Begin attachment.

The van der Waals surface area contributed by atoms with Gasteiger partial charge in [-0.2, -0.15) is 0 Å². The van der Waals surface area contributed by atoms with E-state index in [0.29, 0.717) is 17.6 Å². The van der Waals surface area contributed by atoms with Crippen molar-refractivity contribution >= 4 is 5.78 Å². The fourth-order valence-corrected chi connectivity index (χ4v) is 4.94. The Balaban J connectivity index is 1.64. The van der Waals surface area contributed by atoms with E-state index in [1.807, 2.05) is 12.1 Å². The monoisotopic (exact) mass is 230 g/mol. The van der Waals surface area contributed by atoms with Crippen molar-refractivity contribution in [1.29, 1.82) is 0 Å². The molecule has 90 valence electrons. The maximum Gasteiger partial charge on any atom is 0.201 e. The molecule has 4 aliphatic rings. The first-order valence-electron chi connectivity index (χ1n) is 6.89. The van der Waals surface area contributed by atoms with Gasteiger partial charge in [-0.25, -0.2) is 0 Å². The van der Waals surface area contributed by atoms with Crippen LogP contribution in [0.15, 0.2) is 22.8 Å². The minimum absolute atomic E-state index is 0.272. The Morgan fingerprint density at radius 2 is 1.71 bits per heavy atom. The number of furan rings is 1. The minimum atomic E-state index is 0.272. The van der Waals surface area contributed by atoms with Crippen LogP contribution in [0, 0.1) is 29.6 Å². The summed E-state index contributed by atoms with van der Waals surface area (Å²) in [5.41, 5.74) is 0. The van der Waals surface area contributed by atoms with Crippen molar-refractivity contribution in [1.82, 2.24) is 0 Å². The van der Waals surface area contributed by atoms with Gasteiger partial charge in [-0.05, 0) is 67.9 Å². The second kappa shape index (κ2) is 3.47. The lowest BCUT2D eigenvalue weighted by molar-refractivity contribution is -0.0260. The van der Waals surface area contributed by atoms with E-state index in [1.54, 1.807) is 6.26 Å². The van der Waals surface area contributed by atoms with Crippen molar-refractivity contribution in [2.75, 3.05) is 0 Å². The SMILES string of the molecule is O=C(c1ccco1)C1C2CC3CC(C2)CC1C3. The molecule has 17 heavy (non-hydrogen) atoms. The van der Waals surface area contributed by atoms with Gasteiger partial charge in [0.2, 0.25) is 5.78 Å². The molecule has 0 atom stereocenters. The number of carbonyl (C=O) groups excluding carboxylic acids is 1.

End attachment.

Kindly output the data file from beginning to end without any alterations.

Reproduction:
The van der Waals surface area contributed by atoms with Gasteiger partial charge in [-0.2, -0.15) is 0 Å². The van der Waals surface area contributed by atoms with E-state index in [0.29, 0.717) is 17.6 Å². The van der Waals surface area contributed by atoms with Crippen molar-refractivity contribution >= 4 is 5.78 Å². The fourth-order valence-corrected chi connectivity index (χ4v) is 4.94. The Balaban J connectivity index is 1.64. The van der Waals surface area contributed by atoms with E-state index in [1.807, 2.05) is 12.1 Å². The monoisotopic (exact) mass is 230 g/mol. The van der Waals surface area contributed by atoms with Crippen molar-refractivity contribution in [1.29, 1.82) is 0 Å². The molecule has 90 valence electrons. The maximum Gasteiger partial charge on any atom is 0.201 e. The molecule has 4 aliphatic rings. The first-order valence-electron chi connectivity index (χ1n) is 6.89. The van der Waals surface area contributed by atoms with Gasteiger partial charge in [-0.25, -0.2) is 0 Å². The van der Waals surface area contributed by atoms with Crippen LogP contribution in [0.15, 0.2) is 22.8 Å². The minimum absolute atomic E-state index is 0.272. The Morgan fingerprint density at radius 2 is 1.71 bits per heavy atom. The number of furan rings is 1. The minimum atomic E-state index is 0.272. The van der Waals surface area contributed by atoms with Crippen LogP contribution in [0, 0.1) is 29.6 Å². The summed E-state index contributed by atoms with van der Waals surface area (Å²) in [5.41, 5.74) is 0. The van der Waals surface area contributed by atoms with Crippen molar-refractivity contribution in [1.82, 2.24) is 0 Å². The van der Waals surface area contributed by atoms with Gasteiger partial charge in [-0.05, 0) is 67.9 Å². The second kappa shape index (κ2) is 3.47. The lowest BCUT2D eigenvalue weighted by molar-refractivity contribution is -0.0260. The van der Waals surface area contributed by atoms with E-state index in [1.54, 1.807) is 6.26 Å². The van der Waals surface area contributed by atoms with Crippen molar-refractivity contribution in [2.75, 3.05) is 0 Å². The SMILES string of the molecule is O=C(c1ccco1)C1C2CC3CC(C2)CC1C3. The molecule has 17 heavy (non-hydrogen) atoms. The van der Waals surface area contributed by atoms with Gasteiger partial charge in [0.2, 0.25) is 5.78 Å². The molecule has 0 atom stereocenters. The number of carbonyl (C=O) groups excluding carboxylic acids is 1.